Years ago, I suggested the explosion in online media channels — and the difficulty maintaining a consistent message across them — would lead to the creation of something approaching a “Director of Content” position.
This person would possess a journalist’s eye for story and drama, but a copywriter’s flair for creative salesmanship and strategy.
Instead of a manager, I envisioned a writer; someone who could log keyboard time yet keep a small team of “content producers” on track (I suggest a taser).
Now that content marketing (and its close cousin Native Advertising) are hot topics in marketing world, AdAge notes that Uber — and a few others — are hiring for Editorial Director positions.
The hiring of an editorial director at Uber, which has raised nearly $6 billion from investors, comes as other startups have looked to build in-house editorial teams. Dollar Shave Club, the men’s grooming e-commerce site, is hiring journalists to create a digital-only men’s lifestyle publication. Casper.com, which sells mattresses, is also assembling a team of writers to produce articles about sleep, according to a report this week in The Wall Street Journal.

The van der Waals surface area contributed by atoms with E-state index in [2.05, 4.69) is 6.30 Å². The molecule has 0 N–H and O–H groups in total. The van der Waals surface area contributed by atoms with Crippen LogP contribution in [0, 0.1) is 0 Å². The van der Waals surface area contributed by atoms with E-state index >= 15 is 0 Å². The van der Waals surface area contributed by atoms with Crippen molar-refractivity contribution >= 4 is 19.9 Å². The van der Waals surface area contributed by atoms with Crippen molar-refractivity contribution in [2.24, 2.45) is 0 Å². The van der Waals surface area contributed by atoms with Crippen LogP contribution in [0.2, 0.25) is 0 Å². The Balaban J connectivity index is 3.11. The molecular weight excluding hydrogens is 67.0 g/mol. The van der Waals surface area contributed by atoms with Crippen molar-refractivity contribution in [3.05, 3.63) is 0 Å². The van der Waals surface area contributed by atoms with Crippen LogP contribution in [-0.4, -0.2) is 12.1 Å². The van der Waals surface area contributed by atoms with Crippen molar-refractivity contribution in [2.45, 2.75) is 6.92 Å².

I’ll forgo running victory laps on the prediction front (OK, who didn’t see that coming), but I have to ask: Who will fill those positions?
(I honestly don’t know. Discuss.)
The Prose & Cons
Journalists are storytellers with (typically) excellent productivity and research/interviewing skills. On the other hand, their grasp of strategic planning might be suspect. They’re typically more fun to go drinking with.
Copywriters are likely better tuned to strategic goals, and should be much better at late-in-the-sales-game tactics like conversion, lead generation, etc. And they’re better dressers.
(Of course, we’re discussing a corporate gigs here, so the job will ultimately go to the person with the whitest teeth and most soulful eyeglasses.)
While I’m rambling (yes, I know), I’d suggest the larger question might not be who gets the jobs, but if branded content and native advertising really have a significant future.
Are they the real deal, or simply the latest in a series of over-hyped marketing channels doomed to fade away as their irrelevance is revealed?
Keep writing, Tom Chandler.